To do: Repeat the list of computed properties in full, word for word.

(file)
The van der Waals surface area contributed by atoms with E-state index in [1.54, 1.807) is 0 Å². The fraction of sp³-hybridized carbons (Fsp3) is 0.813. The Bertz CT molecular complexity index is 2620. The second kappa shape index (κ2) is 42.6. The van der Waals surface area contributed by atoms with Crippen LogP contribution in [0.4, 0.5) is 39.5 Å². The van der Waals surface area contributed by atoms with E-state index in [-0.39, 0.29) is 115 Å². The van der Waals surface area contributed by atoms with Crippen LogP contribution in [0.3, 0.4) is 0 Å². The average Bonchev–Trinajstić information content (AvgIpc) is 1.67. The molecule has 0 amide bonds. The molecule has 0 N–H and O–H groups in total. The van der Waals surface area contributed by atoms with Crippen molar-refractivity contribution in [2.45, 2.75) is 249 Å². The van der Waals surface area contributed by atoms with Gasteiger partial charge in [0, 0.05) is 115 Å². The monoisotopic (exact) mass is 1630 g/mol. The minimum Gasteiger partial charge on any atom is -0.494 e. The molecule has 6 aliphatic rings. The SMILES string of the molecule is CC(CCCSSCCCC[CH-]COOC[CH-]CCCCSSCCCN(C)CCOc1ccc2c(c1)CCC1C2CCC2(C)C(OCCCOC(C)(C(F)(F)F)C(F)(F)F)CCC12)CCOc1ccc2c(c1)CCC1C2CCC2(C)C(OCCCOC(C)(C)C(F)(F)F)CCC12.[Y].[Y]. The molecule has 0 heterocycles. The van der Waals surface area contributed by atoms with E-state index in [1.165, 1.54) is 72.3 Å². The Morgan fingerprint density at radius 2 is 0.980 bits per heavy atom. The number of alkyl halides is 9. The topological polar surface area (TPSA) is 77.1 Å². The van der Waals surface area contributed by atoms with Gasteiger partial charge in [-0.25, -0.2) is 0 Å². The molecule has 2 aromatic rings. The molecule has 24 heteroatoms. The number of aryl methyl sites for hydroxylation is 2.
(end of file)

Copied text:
The van der Waals surface area contributed by atoms with E-state index in [1.54, 1.807) is 0 Å². The fraction of sp³-hybridized carbons (Fsp3) is 0.813. The Bertz CT molecular complexity index is 2620. The second kappa shape index (κ2) is 42.6. The van der Waals surface area contributed by atoms with Crippen LogP contribution in [0.4, 0.5) is 39.5 Å². The van der Waals surface area contributed by atoms with E-state index in [-0.39, 0.29) is 115 Å². The van der Waals surface area contributed by atoms with Crippen LogP contribution in [0.3, 0.4) is 0 Å². The average Bonchev–Trinajstić information content (AvgIpc) is 1.67. The molecule has 0 amide bonds. The molecule has 0 N–H and O–H groups in total. The van der Waals surface area contributed by atoms with Crippen molar-refractivity contribution in [2.45, 2.75) is 249 Å². The van der Waals surface area contributed by atoms with Gasteiger partial charge in [0, 0.05) is 115 Å². The monoisotopic (exact) mass is 1630 g/mol. The minimum Gasteiger partial charge on any atom is -0.494 e. The molecule has 6 aliphatic rings. The SMILES string of the molecule is CC(CCCSSCCCC[CH-]COOC[CH-]CCCCSSCCCN(C)CCOc1ccc2c(c1)CCC1C2CCC2(C)C(OCCCOC(C)(C(F)(F)F)C(F)(F)F)CCC12)CCOc1ccc2c(c1)CCC1C2CCC2(C)C(OCCCOC(C)(C)C(F)(F)F)CCC12.[Y].[Y]. The molecule has 0 heterocycles. The van der Waals surface area contributed by atoms with E-state index in [1.165, 1.54) is 72.3 Å². The Morgan fingerprint density at radius 2 is 0.980 bits per heavy atom. The number of alkyl halides is 9. The topological polar surface area (TPSA) is 77.1 Å². The van der Waals surface area contributed by atoms with Gasteiger partial charge in [-0.25, -0.2) is 0 Å². The molecule has 2 aromatic rings. The molecule has 24 heteroatoms. The number of aryl methyl sites for hydroxylation is 2.